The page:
A Family Man is a film about an ambitious, corporate-type who is forced to reassess his priorities. Sound familiar? It’s because this road to redemption is a well-trodden one. A Family Man continues along this journey of clichés without offering anything particularly original or endearing through the process.
Gerard Butler (300) stars as Dane Jensen or the eponymous guy. He is a workaholic who has built a career as a head-hunter and is a quintessential alpha male. Jensen’s boss, Ed Blackridge (Willem Defoe) is hinting at retirement. Blackridge will hand over the reins of the company to the person who closes the most deals and earns the organisation the largest profit for the year. In contention are Jensen and his driven, younger co-worker Lynn Vogel (Alison Brie).
Dane Jensen is not a particularly likeable individual. He takes his wife Elsie (Gretchen Mol) for granted when she is simply trying to get by and hold together a young family and compensate for the children’s absentee father. Jensen is also thankless with respect to things in the bedroom. He also has a scene when he calls out his son (Max Jenkins) over the boy’s weight. The latter is quite a misfire because this actually proves to be a aside-effect of leukaemia. The diagnosis of this rare childhood cancer puts a spanner in the works for Jensen because this boy needs his father more than ever.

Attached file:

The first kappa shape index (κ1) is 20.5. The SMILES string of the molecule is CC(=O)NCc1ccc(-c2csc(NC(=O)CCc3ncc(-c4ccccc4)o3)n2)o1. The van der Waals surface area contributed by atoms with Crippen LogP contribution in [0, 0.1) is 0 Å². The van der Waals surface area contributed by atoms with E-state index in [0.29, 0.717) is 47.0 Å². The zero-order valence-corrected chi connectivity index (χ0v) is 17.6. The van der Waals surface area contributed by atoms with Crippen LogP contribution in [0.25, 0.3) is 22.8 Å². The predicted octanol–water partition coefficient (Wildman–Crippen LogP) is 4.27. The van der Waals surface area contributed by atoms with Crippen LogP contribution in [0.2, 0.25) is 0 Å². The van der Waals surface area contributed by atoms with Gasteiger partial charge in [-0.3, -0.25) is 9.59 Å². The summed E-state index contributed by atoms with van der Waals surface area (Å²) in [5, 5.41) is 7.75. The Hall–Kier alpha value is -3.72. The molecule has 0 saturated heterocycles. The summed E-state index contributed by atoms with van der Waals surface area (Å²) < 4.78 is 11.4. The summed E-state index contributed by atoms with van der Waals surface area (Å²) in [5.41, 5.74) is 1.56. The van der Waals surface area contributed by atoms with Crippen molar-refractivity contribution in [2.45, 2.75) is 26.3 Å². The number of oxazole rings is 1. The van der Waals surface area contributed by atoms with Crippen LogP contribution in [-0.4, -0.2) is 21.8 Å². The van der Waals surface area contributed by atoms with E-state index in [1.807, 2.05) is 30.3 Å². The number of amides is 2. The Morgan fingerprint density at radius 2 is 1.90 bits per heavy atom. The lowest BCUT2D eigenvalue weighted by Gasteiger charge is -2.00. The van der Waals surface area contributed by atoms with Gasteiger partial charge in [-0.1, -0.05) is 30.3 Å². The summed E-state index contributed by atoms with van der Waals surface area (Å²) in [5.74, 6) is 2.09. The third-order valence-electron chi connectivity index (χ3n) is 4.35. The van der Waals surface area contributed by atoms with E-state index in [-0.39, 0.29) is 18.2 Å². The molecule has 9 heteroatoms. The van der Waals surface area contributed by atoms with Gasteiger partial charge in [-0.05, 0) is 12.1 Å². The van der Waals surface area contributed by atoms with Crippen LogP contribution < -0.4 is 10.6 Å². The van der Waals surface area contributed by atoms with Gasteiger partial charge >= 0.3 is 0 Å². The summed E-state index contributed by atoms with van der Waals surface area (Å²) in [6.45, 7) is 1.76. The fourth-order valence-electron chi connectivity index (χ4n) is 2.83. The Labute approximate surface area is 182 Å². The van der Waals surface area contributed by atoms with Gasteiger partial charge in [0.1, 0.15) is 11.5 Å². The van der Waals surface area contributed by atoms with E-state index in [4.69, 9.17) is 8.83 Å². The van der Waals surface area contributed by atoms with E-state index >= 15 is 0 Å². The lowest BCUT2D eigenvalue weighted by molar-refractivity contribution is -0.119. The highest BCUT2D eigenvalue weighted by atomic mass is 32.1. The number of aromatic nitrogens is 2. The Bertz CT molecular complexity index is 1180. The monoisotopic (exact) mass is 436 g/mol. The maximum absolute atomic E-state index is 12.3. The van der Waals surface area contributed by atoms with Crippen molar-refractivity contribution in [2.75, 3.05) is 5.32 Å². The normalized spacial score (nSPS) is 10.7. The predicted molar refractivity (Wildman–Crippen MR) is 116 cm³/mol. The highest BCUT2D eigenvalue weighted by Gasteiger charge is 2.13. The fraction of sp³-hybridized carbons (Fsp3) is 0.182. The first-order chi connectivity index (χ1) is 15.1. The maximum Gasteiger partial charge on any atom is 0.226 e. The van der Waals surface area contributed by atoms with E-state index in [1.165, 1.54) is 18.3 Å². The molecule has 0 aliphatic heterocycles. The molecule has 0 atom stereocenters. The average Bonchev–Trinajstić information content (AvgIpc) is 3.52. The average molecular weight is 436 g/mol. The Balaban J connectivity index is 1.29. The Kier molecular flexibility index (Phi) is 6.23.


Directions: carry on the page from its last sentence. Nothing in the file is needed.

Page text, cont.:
This story is written by Bill Dubuque (The Accountant) and is a long, drawn-out melodrama with throwaway performances. The plot is one that you feel like you’ve seen plenty of times before and it has been realised in a much more interesting and memorable way elsewhere. The characters themselves actually seem rather hollow and barely realised and the direction by Mark Williams (The Accountant) leaves things feeling like a tele-movie at best.
A Family Man is a weak offering where questions are raised about the pursuit of a career versus the importance of family time. The result is like drinking a brew that is made out of a much-used tea bag. It means you have something that could have been tasty and nourishing, but instead it is reduced to the consistency of dull water. Boring.
Review Score: TWO STARS (OUT OF FIVE)
A Family Man is available on DVD and Blu-Ray from 17th October 2017.